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I “Scent” You a Message

KF BS 12-2014Can you imagine being able to smell your smartphone messages? Thanks to the design center Le Laboratoire in Paris and a team of scientists, artists and some folks from Harvard University who make up the Olfactive Project, the idea of sending pleasing sniffs to our friends is becoming a reality.

On June 17th, Harvard University’s David Edwards and Rachel Field transmitted the world’s first transatlantic “scent message” from Paris to New York on a new device by Vapor Communications called the “oPhone”, (o for olfactory). The system will serve as a personalized and customized take on the classic Smell-O-Vision model. Smell-O-Vision was a system that released odor during the projection of a film so that the viewer could smell what was happening in the movie. The technique was created by Hans Laube and made its only appearance in the 1960 film Scent of Mystery, produced by Mike Todd, Jr., son of film producer Mike Todd.

Real world uses could include things such as adding smell to immersive museum exhibits or using enticing aromas in advertisements to lure customers, but for the vast majority of us, this technology should just prove to be remarkably fun – like an olfactory emoji.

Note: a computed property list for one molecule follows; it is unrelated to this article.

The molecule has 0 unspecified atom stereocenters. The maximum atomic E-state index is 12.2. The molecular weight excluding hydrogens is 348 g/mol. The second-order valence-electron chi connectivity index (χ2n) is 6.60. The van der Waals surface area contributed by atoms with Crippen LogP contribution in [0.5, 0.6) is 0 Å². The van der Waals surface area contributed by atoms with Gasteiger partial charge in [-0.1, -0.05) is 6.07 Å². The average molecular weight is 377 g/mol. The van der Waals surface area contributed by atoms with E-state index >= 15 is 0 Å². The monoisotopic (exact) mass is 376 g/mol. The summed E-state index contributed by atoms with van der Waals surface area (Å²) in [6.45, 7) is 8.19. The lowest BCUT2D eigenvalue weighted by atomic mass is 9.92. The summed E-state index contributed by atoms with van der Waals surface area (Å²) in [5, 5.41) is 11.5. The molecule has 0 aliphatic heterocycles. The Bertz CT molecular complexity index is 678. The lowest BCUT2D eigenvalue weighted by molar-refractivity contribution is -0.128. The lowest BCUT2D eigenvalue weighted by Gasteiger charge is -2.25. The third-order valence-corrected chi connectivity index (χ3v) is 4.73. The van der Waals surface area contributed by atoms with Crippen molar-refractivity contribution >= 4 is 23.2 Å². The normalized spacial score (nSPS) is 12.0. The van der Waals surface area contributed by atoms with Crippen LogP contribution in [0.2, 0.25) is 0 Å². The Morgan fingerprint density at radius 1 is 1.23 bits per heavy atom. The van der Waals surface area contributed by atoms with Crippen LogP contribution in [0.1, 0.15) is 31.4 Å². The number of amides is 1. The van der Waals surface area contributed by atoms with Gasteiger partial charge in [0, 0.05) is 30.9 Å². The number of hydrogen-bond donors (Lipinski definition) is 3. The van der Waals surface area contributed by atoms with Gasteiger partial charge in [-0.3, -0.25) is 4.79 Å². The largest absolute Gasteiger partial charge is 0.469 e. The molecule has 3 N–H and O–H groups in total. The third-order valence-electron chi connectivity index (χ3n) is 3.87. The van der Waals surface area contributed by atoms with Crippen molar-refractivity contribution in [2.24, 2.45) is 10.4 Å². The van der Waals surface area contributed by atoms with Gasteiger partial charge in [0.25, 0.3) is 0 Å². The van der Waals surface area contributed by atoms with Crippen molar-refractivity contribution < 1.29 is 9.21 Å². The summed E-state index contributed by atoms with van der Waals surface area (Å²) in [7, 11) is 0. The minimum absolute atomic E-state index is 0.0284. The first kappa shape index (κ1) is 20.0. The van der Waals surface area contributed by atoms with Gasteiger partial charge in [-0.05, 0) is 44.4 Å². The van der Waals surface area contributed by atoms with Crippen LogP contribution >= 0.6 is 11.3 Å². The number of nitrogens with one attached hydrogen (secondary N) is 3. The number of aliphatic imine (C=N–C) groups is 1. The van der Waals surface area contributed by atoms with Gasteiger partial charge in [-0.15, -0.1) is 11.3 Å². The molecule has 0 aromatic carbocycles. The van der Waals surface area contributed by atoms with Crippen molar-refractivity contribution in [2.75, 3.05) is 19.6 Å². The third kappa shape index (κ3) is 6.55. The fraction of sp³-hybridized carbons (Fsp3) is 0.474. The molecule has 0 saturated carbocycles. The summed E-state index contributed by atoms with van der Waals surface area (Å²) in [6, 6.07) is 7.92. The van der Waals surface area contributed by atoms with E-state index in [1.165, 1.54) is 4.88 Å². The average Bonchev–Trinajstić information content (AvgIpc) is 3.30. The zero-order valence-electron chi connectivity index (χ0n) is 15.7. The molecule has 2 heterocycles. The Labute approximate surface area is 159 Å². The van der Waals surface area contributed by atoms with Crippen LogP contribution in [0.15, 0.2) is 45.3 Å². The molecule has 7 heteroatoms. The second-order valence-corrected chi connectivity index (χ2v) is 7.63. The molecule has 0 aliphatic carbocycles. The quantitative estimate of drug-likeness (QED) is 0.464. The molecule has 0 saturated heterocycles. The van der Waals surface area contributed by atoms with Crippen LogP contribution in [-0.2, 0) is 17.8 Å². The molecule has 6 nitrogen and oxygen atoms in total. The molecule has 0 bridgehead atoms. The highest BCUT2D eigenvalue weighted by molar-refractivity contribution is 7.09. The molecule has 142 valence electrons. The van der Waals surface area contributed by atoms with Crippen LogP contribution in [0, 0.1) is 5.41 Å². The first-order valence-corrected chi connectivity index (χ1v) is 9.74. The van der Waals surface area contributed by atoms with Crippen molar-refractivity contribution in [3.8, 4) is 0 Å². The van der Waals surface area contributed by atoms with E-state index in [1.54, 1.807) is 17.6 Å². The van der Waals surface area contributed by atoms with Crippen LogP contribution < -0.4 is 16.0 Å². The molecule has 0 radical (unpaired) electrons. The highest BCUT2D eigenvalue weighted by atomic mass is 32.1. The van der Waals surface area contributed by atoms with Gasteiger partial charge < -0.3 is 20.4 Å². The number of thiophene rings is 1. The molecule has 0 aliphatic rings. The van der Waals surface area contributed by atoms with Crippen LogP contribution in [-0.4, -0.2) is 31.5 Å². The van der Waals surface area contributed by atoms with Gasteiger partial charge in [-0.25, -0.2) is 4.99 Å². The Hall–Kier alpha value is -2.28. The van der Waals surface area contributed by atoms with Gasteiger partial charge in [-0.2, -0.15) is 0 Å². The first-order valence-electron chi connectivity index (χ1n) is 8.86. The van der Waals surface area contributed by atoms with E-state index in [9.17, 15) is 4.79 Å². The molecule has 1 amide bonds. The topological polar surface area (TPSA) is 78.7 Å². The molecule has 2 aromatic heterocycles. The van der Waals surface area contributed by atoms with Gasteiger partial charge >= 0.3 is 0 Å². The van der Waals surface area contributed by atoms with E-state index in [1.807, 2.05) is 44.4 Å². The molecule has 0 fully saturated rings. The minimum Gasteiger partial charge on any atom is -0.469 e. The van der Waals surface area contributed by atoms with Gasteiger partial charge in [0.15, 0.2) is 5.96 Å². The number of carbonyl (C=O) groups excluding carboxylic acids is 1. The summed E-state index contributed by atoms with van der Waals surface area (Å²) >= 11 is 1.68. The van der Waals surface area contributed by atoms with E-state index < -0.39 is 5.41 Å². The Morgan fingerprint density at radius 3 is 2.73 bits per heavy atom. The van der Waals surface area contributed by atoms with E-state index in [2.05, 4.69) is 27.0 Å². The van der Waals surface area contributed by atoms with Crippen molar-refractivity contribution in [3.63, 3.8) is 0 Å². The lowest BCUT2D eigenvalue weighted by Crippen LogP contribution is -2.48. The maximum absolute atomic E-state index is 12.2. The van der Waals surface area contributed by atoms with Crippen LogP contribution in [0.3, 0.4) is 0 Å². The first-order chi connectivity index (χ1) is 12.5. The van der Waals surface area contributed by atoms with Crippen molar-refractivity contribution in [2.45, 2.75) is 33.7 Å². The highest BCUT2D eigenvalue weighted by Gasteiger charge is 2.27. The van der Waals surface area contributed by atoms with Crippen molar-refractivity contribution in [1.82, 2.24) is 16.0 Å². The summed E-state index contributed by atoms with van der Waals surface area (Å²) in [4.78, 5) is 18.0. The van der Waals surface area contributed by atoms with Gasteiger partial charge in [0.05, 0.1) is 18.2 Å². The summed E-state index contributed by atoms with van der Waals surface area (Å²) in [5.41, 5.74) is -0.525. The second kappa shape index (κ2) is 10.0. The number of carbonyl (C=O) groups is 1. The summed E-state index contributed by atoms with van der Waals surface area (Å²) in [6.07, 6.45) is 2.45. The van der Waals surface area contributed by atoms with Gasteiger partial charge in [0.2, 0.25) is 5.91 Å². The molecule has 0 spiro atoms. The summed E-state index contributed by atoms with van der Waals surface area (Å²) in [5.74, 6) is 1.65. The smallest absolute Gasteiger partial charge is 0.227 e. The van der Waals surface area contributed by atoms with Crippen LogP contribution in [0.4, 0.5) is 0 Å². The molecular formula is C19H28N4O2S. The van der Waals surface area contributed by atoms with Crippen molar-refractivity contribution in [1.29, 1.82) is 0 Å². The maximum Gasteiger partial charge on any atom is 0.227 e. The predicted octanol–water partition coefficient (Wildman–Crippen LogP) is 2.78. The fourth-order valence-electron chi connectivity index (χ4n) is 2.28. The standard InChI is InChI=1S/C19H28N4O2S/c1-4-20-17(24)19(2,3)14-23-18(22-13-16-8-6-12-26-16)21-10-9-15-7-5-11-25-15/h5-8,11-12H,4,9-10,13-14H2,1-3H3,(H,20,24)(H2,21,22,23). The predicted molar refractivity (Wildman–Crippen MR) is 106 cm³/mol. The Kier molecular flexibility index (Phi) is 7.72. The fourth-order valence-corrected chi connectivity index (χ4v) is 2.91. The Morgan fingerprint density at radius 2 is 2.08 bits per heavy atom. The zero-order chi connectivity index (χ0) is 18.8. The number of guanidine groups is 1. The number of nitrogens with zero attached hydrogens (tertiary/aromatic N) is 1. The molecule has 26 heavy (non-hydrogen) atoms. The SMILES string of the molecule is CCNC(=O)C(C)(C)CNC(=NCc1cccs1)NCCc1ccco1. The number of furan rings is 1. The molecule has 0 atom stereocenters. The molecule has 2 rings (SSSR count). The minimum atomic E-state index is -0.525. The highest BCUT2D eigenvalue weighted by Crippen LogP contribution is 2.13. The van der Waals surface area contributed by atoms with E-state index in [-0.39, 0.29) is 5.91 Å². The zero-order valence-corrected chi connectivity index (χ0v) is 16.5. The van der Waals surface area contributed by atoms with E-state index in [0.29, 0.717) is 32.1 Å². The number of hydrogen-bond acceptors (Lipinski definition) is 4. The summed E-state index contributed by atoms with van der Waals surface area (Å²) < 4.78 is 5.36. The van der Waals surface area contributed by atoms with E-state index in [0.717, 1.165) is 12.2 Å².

The oPhone, which sold for $149 in a pre-order that closed in July, is expected to hit the market next spring. Each oPhone can be loaded with eight replaceable oChips which act like a printer’s toner cartridge. An oChip contains four wicks, each of which is infused with a basic building block scent, such as buttery, cocoa beans or tropical fruit. For now the aromatic palette is exclusively centered on food and coffee, but Edwards plans to diversify the offerings with future releases.

An app called oSnap is then used to tag photography by combining these 32 primary scents into more than 300,000 custom creations. You might, for example, replicate the unique aroma of a cheeseburger by selecting meaty, cheesy and grilled toast.

When the signal reaches the phone, a tiny fan is triggered and the relevant wicks spin in the air current. The transmitted smell then puffs out of the receiver, dissipating after only a few seconds, just long enough for the nose to detect it. Eventually users will be able to send messages through email, Twitter and Facebook.



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